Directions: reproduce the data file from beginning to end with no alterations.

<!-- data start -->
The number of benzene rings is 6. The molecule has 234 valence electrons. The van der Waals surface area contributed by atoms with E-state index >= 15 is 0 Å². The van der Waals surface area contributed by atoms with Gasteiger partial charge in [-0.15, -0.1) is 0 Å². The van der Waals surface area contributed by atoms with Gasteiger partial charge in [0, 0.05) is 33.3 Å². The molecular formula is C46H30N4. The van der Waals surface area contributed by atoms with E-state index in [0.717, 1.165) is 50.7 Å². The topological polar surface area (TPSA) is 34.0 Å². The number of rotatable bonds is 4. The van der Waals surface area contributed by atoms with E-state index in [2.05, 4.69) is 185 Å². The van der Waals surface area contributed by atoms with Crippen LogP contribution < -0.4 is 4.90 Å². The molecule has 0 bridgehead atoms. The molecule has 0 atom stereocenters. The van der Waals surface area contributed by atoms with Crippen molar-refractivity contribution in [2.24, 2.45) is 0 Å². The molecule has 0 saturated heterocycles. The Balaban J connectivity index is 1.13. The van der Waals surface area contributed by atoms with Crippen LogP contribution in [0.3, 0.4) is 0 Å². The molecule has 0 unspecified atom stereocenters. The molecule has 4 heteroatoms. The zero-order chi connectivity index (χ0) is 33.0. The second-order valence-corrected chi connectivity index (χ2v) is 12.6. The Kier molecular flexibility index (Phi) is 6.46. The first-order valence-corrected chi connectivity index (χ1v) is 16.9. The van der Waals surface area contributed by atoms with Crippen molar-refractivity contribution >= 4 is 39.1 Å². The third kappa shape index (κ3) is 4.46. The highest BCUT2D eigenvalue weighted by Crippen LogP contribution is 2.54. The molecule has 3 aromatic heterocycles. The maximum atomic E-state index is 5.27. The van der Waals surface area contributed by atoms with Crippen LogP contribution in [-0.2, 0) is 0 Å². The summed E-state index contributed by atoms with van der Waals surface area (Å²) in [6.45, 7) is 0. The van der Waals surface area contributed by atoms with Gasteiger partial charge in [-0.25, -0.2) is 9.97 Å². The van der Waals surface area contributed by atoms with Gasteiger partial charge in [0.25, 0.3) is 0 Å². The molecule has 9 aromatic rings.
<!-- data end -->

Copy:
The number of benzene rings is 6. The molecule has 234 valence electrons. The van der Waals surface area contributed by atoms with E-state index >= 15 is 0 Å². The van der Waals surface area contributed by atoms with Gasteiger partial charge in [-0.15, -0.1) is 0 Å². The van der Waals surface area contributed by atoms with Gasteiger partial charge in [0, 0.05) is 33.3 Å². The molecular formula is C46H30N4. The van der Waals surface area contributed by atoms with E-state index in [0.717, 1.165) is 50.7 Å². The topological polar surface area (TPSA) is 34.0 Å². The number of rotatable bonds is 4. The van der Waals surface area contributed by atoms with E-state index in [2.05, 4.69) is 185 Å². The van der Waals surface area contributed by atoms with Crippen LogP contribution < -0.4 is 4.90 Å². The molecule has 0 bridgehead atoms. The molecule has 0 atom stereocenters. The van der Waals surface area contributed by atoms with Crippen molar-refractivity contribution in [2.24, 2.45) is 0 Å². The molecule has 0 saturated heterocycles. The Balaban J connectivity index is 1.13. The van der Waals surface area contributed by atoms with Crippen LogP contribution in [0.3, 0.4) is 0 Å². The molecule has 0 unspecified atom stereocenters. The molecule has 4 heteroatoms. The zero-order chi connectivity index (χ0) is 33.0. The second-order valence-corrected chi connectivity index (χ2v) is 12.6. The Kier molecular flexibility index (Phi) is 6.46. The first-order valence-corrected chi connectivity index (χ1v) is 16.9. The van der Waals surface area contributed by atoms with Crippen molar-refractivity contribution >= 4 is 39.1 Å². The third kappa shape index (κ3) is 4.46. The highest BCUT2D eigenvalue weighted by Crippen LogP contribution is 2.54. The molecule has 3 aromatic heterocycles. The maximum atomic E-state index is 5.27. The van der Waals surface area contributed by atoms with Crippen LogP contribution in [-0.2, 0) is 0 Å². The summed E-state index contributed by atoms with van der Waals surface area (Å²) in [6.45, 7) is 0. The van der Waals surface area contributed by atoms with Gasteiger partial charge in [-0.25, -0.2) is 9.97 Å². The van der Waals surface area contributed by atoms with Gasteiger partial charge in [0.25, 0.3) is 0 Å². The molecule has 9 aromatic rings.